So many times in organisations, we sign up for meetings, we go to do work, but we don’t keep it up.  We do one hour, once a month.


No one goes away from the hour, not feeling enriched by having the time to sit back, take a breath, think about a conversation, talk about it as a team and come up with a different view.


My boss wasn’t sure at first. But this time he's come back and is saying that he can see the collaboration. He can see the people are working together more. He sees people are taking more time to understand where somebody else is in an in an issue so that we can try and solve it and come up with the best outcome for us.

Question: How has the Curly approach changed performance?

How has the Curly Approach changed peformance?

Kate Sommerville:

We weren't as integrated as we are now.


Before, everyone wanted to come up with their answer, or they wanted to do what they thought was the best. And really, I think how it's changed is that people have that awareness.


So, that somebody might not be on the same page. Or asking yourself what areas do I need to make sure that person is comfortable? Or how do we influence? Or how do we work to get the same outcomes?


It's more customer focused and collaborative.

Question: what has this meant for you as a leader?

What has this meant for you sa leader?

Kate Sommerville:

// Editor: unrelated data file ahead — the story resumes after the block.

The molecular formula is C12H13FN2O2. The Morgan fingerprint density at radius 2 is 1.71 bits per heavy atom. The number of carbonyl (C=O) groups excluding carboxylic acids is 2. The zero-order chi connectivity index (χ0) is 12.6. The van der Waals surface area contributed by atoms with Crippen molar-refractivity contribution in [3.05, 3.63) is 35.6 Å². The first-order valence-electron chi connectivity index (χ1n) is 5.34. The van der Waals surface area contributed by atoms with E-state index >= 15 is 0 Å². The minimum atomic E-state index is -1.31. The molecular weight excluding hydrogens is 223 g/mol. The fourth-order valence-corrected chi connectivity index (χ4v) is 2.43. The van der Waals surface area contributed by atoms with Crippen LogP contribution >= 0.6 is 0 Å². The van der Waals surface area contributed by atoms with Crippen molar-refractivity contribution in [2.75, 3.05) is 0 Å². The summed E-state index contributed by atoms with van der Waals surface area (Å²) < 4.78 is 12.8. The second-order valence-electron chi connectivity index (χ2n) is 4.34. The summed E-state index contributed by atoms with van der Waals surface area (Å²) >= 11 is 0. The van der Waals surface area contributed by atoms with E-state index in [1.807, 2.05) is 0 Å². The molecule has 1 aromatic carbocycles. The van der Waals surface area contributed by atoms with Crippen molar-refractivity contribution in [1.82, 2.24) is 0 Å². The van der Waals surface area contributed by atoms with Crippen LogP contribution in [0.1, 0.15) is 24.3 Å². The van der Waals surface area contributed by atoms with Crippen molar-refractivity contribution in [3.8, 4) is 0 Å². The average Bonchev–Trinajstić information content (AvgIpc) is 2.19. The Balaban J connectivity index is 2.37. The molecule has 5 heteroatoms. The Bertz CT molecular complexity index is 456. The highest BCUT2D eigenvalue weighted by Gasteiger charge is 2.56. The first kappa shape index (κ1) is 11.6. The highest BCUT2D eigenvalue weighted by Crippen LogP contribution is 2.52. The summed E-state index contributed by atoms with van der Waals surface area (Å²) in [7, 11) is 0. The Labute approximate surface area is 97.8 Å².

Less frustrating is probably the best way to answer.


Any sort of future issue where I'm not getting progress on something, I would act more quickly.  You try to be patient, and you try to ‘will people to your way’, and it doesn't always work.


And I think you've got to really come back to the point where you've got to be asking, “Well, what else is what else is wrong here?”


We're not just stuck trying to do the same thing and expect a different answer. You've got to really unpack this and have those conversations and take time for those conversations and do a lot more talking. And stop just setting metrics, and then asking it for them to be delivered.


It means that you need to take more time to have those conversations and have a different sort of conversations. Not just be linear about it. Go around the edges to talk about lots of different things to flip it around.


And it's fun. It's really, really fun to do that. For me, it's more energising and less frustrating. I'm understanding where people are coming from now. So that then, if there's issues, we can remove those blocks.


I think that you've got to have a reasonable amount of people who've done it. You've got to have enough people to understand the tools to get the common language.


And it's not an exclusive language. It's just like a, you're trying to, you're trying to just get to a point really quickly, where you, you know that you're trying to solve an issue.